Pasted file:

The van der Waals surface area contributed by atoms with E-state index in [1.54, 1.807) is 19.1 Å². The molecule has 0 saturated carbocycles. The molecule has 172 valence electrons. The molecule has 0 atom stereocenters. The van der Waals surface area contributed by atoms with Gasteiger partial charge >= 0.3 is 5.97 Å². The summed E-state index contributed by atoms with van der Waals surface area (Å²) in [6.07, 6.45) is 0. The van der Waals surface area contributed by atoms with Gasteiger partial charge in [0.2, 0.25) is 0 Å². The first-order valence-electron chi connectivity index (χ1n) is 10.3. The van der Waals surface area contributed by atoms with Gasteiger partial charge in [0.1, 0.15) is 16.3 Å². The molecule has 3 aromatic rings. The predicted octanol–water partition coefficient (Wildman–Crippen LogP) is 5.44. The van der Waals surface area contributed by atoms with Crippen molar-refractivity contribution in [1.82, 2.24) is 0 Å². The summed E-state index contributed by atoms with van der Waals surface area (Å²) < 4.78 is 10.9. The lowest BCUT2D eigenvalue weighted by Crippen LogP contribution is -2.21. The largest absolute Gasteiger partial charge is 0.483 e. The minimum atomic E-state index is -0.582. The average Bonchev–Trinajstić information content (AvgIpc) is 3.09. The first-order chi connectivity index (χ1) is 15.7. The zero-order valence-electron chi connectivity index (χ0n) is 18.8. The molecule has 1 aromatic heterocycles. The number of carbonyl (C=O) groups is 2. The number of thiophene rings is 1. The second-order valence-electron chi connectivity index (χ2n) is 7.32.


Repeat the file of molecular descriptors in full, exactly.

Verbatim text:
The van der Waals surface area contributed by atoms with E-state index in [1.54, 1.807) is 19.1 Å². The molecule has 0 saturated carbocycles. The molecule has 172 valence electrons. The molecule has 0 atom stereocenters. The van der Waals surface area contributed by atoms with Gasteiger partial charge >= 0.3 is 5.97 Å². The summed E-state index contributed by atoms with van der Waals surface area (Å²) in [6.07, 6.45) is 0. The van der Waals surface area contributed by atoms with Gasteiger partial charge in [0.2, 0.25) is 0 Å². The first-order valence-electron chi connectivity index (χ1n) is 10.3. The van der Waals surface area contributed by atoms with Gasteiger partial charge in [0.1, 0.15) is 16.3 Å². The molecule has 3 aromatic rings. The predicted octanol–water partition coefficient (Wildman–Crippen LogP) is 5.44. The van der Waals surface area contributed by atoms with Crippen molar-refractivity contribution in [1.82, 2.24) is 0 Å². The summed E-state index contributed by atoms with van der Waals surface area (Å²) < 4.78 is 10.9. The lowest BCUT2D eigenvalue weighted by Crippen LogP contribution is -2.21. The largest absolute Gasteiger partial charge is 0.483 e. The minimum atomic E-state index is -0.582. The average Bonchev–Trinajstić information content (AvgIpc) is 3.09. The first-order chi connectivity index (χ1) is 15.7. The zero-order valence-electron chi connectivity index (χ0n) is 18.8. The molecule has 1 aromatic heterocycles. The number of carbonyl (C=O) groups is 2. The number of thiophene rings is 1. The second-order valence-electron chi connectivity index (χ2n) is 7.32.